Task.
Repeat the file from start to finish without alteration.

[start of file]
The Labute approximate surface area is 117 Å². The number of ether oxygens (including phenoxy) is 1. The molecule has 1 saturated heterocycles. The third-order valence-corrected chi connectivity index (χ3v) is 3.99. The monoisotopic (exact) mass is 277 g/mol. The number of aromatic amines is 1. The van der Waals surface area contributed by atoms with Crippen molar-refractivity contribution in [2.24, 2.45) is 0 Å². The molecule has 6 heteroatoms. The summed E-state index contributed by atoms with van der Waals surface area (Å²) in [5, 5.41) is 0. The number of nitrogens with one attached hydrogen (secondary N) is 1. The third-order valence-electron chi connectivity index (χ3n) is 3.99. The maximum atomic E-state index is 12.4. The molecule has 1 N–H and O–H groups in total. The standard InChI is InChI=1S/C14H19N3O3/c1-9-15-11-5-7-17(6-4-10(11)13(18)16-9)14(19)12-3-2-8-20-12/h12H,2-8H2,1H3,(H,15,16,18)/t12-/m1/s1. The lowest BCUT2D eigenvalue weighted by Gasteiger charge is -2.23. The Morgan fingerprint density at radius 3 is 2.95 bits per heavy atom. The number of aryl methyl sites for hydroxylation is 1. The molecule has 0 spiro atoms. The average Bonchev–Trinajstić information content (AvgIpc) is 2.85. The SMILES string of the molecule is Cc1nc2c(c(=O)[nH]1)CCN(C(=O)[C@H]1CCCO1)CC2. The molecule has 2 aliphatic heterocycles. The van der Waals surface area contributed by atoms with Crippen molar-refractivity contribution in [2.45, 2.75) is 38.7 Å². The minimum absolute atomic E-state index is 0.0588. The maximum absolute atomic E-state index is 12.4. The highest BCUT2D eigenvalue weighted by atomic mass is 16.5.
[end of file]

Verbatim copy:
The Labute approximate surface area is 117 Å². The number of ether oxygens (including phenoxy) is 1. The molecule has 1 saturated heterocycles. The third-order valence-corrected chi connectivity index (χ3v) is 3.99. The monoisotopic (exact) mass is 277 g/mol. The number of aromatic amines is 1. The van der Waals surface area contributed by atoms with Crippen molar-refractivity contribution in [2.24, 2.45) is 0 Å². The molecule has 6 heteroatoms. The summed E-state index contributed by atoms with van der Waals surface area (Å²) in [5, 5.41) is 0. The number of nitrogens with one attached hydrogen (secondary N) is 1. The third-order valence-electron chi connectivity index (χ3n) is 3.99. The maximum atomic E-state index is 12.4. The molecule has 1 N–H and O–H groups in total. The standard InChI is InChI=1S/C14H19N3O3/c1-9-15-11-5-7-17(6-4-10(11)13(18)16-9)14(19)12-3-2-8-20-12/h12H,2-8H2,1H3,(H,15,16,18)/t12-/m1/s1. The lowest BCUT2D eigenvalue weighted by Gasteiger charge is -2.23. The Morgan fingerprint density at radius 3 is 2.95 bits per heavy atom. The number of aryl methyl sites for hydroxylation is 1. The molecule has 0 spiro atoms. The average Bonchev–Trinajstić information content (AvgIpc) is 2.85. The SMILES string of the molecule is Cc1nc2c(c(=O)[nH]1)CCN(C(=O)[C@H]1CCCO1)CC2. The molecule has 2 aliphatic heterocycles. The van der Waals surface area contributed by atoms with Crippen molar-refractivity contribution in [2.45, 2.75) is 38.7 Å². The minimum absolute atomic E-state index is 0.0588. The maximum absolute atomic E-state index is 12.4. The highest BCUT2D eigenvalue weighted by atomic mass is 16.5.